This question used the term "specific heat" with reference to water and I never actually used that term in class; instead I talked about how water had the ability to absorb heat and that it took longer to heat up. Something I need to rectify. However, the other content questions gave me the feeling after seeing their answers to the final survey questions that the students were motivated to learn the material in more depth because they were going to teach these concepts to their own students. When the students take Earth Science for elementary teachers they have not yet been accepted into the College of Education here at Eastern Michigan University. By putting more emphasis on pedagogy and misconceptions in a class that was supposed to be primarily a content class I believe their understanding improved. Mestre (2003) points out that context which includes things that are relevant to the core concepts being taught also includes a reason to learn the concepts. "How important is it that the learner believe he/she will actually need the knowledge in "real life" as compared to just being able to pass an exam?" Therefore, if the students in my class realize that they need to teach little children this material and they start to think about how they are going to do this, it motivates them to want to understand it so they will not pass on their own misconceptions to them.
I have provided a more comprehensive list of references about transfer research from our paper (which has been accepted to the Journal of College Science Teaching) below for those that may be interested in this topic:
Bassok, M. (1990). Transfer of domain‐specific problem‐solving procedures. Journal of Experimental Psychology: Learning, Memory, and Cognition, 16, 522‐533.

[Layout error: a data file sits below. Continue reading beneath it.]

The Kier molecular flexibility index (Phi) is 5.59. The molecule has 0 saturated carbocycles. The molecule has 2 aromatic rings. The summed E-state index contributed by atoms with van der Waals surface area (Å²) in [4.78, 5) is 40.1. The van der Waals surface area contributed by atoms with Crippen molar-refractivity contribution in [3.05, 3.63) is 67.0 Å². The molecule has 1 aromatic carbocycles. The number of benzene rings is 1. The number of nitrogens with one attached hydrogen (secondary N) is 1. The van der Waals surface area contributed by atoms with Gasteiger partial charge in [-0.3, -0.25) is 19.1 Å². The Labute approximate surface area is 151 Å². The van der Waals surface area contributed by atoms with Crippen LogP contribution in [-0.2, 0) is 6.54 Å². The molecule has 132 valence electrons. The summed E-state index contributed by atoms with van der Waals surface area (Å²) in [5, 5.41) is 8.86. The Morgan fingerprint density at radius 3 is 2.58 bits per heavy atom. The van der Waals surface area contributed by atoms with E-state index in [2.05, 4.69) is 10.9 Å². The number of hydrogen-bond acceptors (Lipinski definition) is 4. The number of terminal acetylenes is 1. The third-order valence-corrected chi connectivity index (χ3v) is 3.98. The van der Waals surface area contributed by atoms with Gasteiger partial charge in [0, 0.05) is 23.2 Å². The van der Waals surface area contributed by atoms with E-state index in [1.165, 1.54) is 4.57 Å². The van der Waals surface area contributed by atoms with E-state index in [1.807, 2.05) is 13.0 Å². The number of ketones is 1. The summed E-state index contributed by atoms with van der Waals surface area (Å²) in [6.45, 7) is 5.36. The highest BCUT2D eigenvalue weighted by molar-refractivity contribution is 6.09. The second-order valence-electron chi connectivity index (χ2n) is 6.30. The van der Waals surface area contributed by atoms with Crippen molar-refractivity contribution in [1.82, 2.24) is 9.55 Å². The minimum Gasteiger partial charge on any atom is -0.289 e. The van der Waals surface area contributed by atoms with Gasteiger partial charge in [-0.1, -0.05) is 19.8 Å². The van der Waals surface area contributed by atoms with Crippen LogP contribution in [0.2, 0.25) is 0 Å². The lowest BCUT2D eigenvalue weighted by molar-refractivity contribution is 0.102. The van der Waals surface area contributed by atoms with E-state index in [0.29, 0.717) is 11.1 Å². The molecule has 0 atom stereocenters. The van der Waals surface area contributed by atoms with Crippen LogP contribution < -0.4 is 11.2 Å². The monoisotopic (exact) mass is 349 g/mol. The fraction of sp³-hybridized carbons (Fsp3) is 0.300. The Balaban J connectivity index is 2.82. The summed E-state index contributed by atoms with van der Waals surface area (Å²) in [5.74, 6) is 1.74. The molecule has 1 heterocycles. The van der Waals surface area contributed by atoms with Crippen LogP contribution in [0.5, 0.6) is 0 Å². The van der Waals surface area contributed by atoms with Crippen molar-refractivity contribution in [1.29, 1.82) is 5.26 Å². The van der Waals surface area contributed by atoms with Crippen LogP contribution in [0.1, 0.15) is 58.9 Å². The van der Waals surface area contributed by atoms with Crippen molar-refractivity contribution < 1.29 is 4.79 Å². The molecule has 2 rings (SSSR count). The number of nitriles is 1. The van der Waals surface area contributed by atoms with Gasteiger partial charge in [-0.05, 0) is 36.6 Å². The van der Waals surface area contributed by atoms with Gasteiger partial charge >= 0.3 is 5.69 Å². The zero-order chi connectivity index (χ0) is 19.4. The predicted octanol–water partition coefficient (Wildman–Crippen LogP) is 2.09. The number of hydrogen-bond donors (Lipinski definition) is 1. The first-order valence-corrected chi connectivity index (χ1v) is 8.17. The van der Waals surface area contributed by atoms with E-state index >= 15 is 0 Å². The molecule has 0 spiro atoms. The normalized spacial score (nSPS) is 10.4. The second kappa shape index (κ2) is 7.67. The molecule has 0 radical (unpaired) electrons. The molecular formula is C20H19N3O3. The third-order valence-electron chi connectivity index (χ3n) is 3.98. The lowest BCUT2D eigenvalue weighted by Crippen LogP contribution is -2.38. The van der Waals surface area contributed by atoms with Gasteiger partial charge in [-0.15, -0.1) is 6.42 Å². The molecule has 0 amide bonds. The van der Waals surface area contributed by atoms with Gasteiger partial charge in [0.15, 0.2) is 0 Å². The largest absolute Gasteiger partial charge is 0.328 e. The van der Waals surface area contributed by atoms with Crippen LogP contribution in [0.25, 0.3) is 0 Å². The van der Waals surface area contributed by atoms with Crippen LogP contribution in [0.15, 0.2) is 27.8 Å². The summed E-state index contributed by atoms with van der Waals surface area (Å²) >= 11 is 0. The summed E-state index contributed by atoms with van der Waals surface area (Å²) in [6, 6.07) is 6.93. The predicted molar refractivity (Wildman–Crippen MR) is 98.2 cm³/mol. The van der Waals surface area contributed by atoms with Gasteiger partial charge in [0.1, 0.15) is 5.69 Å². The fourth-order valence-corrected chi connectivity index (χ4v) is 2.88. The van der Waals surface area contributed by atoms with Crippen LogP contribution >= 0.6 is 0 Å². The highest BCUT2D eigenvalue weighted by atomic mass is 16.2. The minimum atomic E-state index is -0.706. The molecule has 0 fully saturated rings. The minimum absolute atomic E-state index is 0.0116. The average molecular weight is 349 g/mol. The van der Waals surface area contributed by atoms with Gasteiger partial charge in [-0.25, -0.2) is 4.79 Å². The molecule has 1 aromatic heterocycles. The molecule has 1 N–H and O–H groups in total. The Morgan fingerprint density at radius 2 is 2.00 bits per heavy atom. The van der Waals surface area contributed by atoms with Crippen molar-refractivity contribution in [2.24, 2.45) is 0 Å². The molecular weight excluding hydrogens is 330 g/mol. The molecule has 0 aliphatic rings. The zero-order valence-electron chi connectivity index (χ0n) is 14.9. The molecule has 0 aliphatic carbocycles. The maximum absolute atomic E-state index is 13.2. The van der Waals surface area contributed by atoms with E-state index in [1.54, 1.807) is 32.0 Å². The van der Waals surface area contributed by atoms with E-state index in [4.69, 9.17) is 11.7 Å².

Bransford, J.D., & Schwartz, D. (1999). Rethinking transfer: A simple proposal with multiple implications. In A. Iran‐Nejad & P.D. Pearson (Eds.), Review of research in education (pp. 61‐100). Washington D.C.: AERA.
diSessa, A.A. (2004). Coordination and contextuality in conceptual change. In E. Redish & M. Vincentini (Eds.), Proceedings of the international school of physics "Enrico Fermi": Course CLVI (pp. 137‐156). Amsterdam: ISO Press/Italian Physical Society.
Detterman, D.K. (1993). The case for the prosecution: Transfer as an epiphenomenon. In D.K. Detterman & R.J.Sternberg (Eds.), Transfer on trial: Intelligence, cognition, and instruction (pp. 1‐24). Norwood, NJ: Ablex Publishing Corp.
Gallagher, J.J. (2000). Teaching for understanding and application of science knowledge. School Science and Mathematics, 100, 310‐318.
Greeno, J.G., Moore, J.L., & Smith, D.R. (1993). Transfer of situated learning. In D.K. Detterman & R.J. Sternberg (Eds.), Transfer on trial: Intelligence, cognition, and instruction (pp. 99‐167). Norwood, NJ: Ablex Publishing Corp.
Gick, M.L., & Holyoak, K.J. (1980). Analogical problem solving. Cognitive Psychology, 12, 306‐355.
Haskell, R.E. (2001). Transfer of learning: Cognition, instruction, and reasoning. San Diego, CA: Academic Press.
Johnson, A.F. (2007). The beliefs and practices of general chemistry students and faculty members regarding knowledge transfer. Unpublished doctoral dissertation, Purdue University.
Lobato, J. (2003). How design experiments can inform a rethinking of transfer and vice versa. Educational Researcher, 32, 17‐20.
Mestre, J.P. (2002). Probing adults' conceptual understanding and transfer of learning via problem posing. Applied Developmental Psychology, 23, 9‐50.
Michigan Department of Education (2007). Science Grade K‐8 Level Content Expectations, v.12.07, http://www.michigan.gov/mde/0,1607,7‐140‐28753_38684_28760‐‐‐,00.html (12 February, 2008).
Reed, S.K. (1993). A schema‐based theory of transfer. In D.K. Detterman & R.J. Sternberg (Eds.), Transfer on trial: Intelligence, cognition, and instruction (pp. 39‐67). Norwood, NJ: Ablex Publishing Corp.
Reed, S.K., Ernst, G.W., & Banerji, R. (1974). The role of analogy in transfer between similar problem states. Cognitive Psychology, 6, 436‐450.
Robins, A. (1996). Transfer in cognition. Connection Science, 8, 185‐204.
Salomon, G., & Perkins, D.N. (1989). Rocky roads to transfer: Rethinking mechanisms of a neglected phenomenon. Educational Psychologist, 24, 113‐142.
Sternberg, R.J., & Frensch, P.A. (1993). Mechanisms of transfer. In D.K. Detterman & R.J. Sternberg (Eds.), Transfer on trial: Intelligence, cognition, and instruction (pp. 25‐38). Norwood, NJ: Ablex Publishing Corp.
Thorndike, E.L., & Woodworth, R.S. (1901). The influence of improvement in one mental function upon the efficiency of other functions. Psychological Review, 8, 247‐261.